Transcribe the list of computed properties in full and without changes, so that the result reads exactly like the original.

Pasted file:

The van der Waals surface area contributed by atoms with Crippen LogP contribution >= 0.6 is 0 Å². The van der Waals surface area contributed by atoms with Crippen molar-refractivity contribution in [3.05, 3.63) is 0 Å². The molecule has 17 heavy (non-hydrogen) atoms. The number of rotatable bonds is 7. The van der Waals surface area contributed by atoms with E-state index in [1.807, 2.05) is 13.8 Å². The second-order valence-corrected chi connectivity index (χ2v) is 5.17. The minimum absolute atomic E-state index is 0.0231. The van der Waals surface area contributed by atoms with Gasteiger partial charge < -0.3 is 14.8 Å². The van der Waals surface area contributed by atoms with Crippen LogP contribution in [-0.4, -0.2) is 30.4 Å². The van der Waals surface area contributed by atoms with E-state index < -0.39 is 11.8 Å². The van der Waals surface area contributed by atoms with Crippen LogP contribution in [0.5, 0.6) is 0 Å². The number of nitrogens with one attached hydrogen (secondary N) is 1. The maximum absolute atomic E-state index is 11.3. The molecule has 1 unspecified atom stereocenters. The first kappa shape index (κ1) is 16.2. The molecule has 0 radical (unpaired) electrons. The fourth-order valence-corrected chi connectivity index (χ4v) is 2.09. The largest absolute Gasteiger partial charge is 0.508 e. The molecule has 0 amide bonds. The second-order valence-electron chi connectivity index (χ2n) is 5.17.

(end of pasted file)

The van der Waals surface area contributed by atoms with Crippen LogP contribution >= 0.6 is 0 Å². The van der Waals surface area contributed by atoms with Crippen molar-refractivity contribution in [3.05, 3.63) is 0 Å². The molecule has 17 heavy (non-hydrogen) atoms. The number of rotatable bonds is 7. The van der Waals surface area contributed by atoms with E-state index in [1.807, 2.05) is 13.8 Å². The second-order valence-corrected chi connectivity index (χ2v) is 5.17. The minimum absolute atomic E-state index is 0.0231. The van der Waals surface area contributed by atoms with Gasteiger partial charge < -0.3 is 14.8 Å². The van der Waals surface area contributed by atoms with Crippen LogP contribution in [-0.4, -0.2) is 30.4 Å². The van der Waals surface area contributed by atoms with E-state index < -0.39 is 11.8 Å². The van der Waals surface area contributed by atoms with Crippen LogP contribution in [0.5, 0.6) is 0 Å². The number of nitrogens with one attached hydrogen (secondary N) is 1. The maximum absolute atomic E-state index is 11.3. The molecule has 1 unspecified atom stereocenters. The first kappa shape index (κ1) is 16.2. The molecule has 0 radical (unpaired) electrons. The fourth-order valence-corrected chi connectivity index (χ4v) is 2.09. The largest absolute Gasteiger partial charge is 0.508 e. The molecule has 0 amide bonds. The second-order valence-electron chi connectivity index (χ2n) is 5.17.